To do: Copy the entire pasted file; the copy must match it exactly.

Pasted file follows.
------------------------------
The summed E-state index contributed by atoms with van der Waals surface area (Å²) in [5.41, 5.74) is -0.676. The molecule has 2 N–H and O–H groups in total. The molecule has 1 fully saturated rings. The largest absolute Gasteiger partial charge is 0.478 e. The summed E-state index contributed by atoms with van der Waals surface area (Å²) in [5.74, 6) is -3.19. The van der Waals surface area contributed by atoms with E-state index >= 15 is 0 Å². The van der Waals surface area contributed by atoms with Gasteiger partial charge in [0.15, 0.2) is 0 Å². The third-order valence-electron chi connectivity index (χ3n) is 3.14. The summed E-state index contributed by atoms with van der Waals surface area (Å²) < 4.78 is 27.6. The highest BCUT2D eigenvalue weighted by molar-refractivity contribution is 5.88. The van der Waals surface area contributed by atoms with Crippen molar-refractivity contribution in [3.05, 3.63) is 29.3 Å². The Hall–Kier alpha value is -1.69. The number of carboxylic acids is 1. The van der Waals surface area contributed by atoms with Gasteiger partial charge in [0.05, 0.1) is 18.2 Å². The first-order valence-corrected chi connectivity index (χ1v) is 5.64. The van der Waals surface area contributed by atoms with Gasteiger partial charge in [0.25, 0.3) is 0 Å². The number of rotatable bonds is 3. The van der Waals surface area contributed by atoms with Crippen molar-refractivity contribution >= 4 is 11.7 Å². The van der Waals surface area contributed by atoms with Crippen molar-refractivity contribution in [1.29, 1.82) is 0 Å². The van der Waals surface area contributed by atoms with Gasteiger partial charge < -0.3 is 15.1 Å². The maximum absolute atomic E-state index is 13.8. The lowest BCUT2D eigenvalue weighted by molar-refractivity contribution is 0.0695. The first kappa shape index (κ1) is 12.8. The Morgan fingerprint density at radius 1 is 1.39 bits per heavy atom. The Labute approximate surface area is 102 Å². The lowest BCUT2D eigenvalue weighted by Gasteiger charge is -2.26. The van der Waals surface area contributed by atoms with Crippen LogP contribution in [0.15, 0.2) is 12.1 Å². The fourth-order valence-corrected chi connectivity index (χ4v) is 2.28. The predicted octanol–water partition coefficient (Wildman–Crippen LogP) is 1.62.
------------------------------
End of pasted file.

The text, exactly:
The summed E-state index contributed by atoms with van der Waals surface area (Å²) in [5.41, 5.74) is -0.676. The molecule has 2 N–H and O–H groups in total. The molecule has 1 fully saturated rings. The largest absolute Gasteiger partial charge is 0.478 e. The summed E-state index contributed by atoms with van der Waals surface area (Å²) in [5.74, 6) is -3.19. The van der Waals surface area contributed by atoms with E-state index >= 15 is 0 Å². The van der Waals surface area contributed by atoms with Gasteiger partial charge in [0.15, 0.2) is 0 Å². The third-order valence-electron chi connectivity index (χ3n) is 3.14. The summed E-state index contributed by atoms with van der Waals surface area (Å²) < 4.78 is 27.6. The highest BCUT2D eigenvalue weighted by molar-refractivity contribution is 5.88. The van der Waals surface area contributed by atoms with Crippen molar-refractivity contribution in [3.05, 3.63) is 29.3 Å². The Hall–Kier alpha value is -1.69. The number of carboxylic acids is 1. The van der Waals surface area contributed by atoms with Gasteiger partial charge in [0.05, 0.1) is 18.2 Å². The first-order valence-corrected chi connectivity index (χ1v) is 5.64. The van der Waals surface area contributed by atoms with Gasteiger partial charge in [0.25, 0.3) is 0 Å². The number of rotatable bonds is 3. The van der Waals surface area contributed by atoms with Crippen molar-refractivity contribution >= 4 is 11.7 Å². The van der Waals surface area contributed by atoms with Crippen molar-refractivity contribution in [1.29, 1.82) is 0 Å². The van der Waals surface area contributed by atoms with Gasteiger partial charge < -0.3 is 15.1 Å². The maximum absolute atomic E-state index is 13.8. The lowest BCUT2D eigenvalue weighted by molar-refractivity contribution is 0.0695. The first kappa shape index (κ1) is 12.8. The Morgan fingerprint density at radius 1 is 1.39 bits per heavy atom. The Labute approximate surface area is 102 Å². The lowest BCUT2D eigenvalue weighted by Gasteiger charge is -2.26. The van der Waals surface area contributed by atoms with Crippen LogP contribution in [0.15, 0.2) is 12.1 Å². The fourth-order valence-corrected chi connectivity index (χ4v) is 2.28. The predicted octanol–water partition coefficient (Wildman–Crippen LogP) is 1.62.